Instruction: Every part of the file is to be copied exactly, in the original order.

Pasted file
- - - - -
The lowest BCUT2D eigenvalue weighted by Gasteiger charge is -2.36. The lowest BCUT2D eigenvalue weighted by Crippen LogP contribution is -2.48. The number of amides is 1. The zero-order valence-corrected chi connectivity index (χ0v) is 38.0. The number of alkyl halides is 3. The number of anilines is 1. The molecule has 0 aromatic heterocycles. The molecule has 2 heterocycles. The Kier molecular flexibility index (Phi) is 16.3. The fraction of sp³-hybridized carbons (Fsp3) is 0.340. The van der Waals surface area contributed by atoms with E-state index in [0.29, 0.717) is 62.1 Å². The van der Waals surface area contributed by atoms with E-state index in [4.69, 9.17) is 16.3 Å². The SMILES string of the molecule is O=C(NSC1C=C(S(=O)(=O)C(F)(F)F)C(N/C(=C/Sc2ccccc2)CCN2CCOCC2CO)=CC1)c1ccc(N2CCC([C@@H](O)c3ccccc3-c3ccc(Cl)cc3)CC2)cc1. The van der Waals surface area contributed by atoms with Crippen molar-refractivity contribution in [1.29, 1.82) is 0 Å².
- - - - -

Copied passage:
The lowest BCUT2D eigenvalue weighted by Gasteiger charge is -2.36. The lowest BCUT2D eigenvalue weighted by Crippen LogP contribution is -2.48. The number of amides is 1. The zero-order valence-corrected chi connectivity index (χ0v) is 38.0. The number of alkyl halides is 3. The number of anilines is 1. The molecule has 0 aromatic heterocycles. The molecule has 2 heterocycles. The Kier molecular flexibility index (Phi) is 16.3. The fraction of sp³-hybridized carbons (Fsp3) is 0.340. The van der Waals surface area contributed by atoms with E-state index in [0.29, 0.717) is 62.1 Å². The van der Waals surface area contributed by atoms with E-state index in [4.69, 9.17) is 16.3 Å². The SMILES string of the molecule is O=C(NSC1C=C(S(=O)(=O)C(F)(F)F)C(N/C(=C/Sc2ccccc2)CCN2CCOCC2CO)=CC1)c1ccc(N2CCC([C@@H](O)c3ccccc3-c3ccc(Cl)cc3)CC2)cc1. The van der Waals surface area contributed by atoms with Crippen molar-refractivity contribution in [1.29, 1.82) is 0 Å².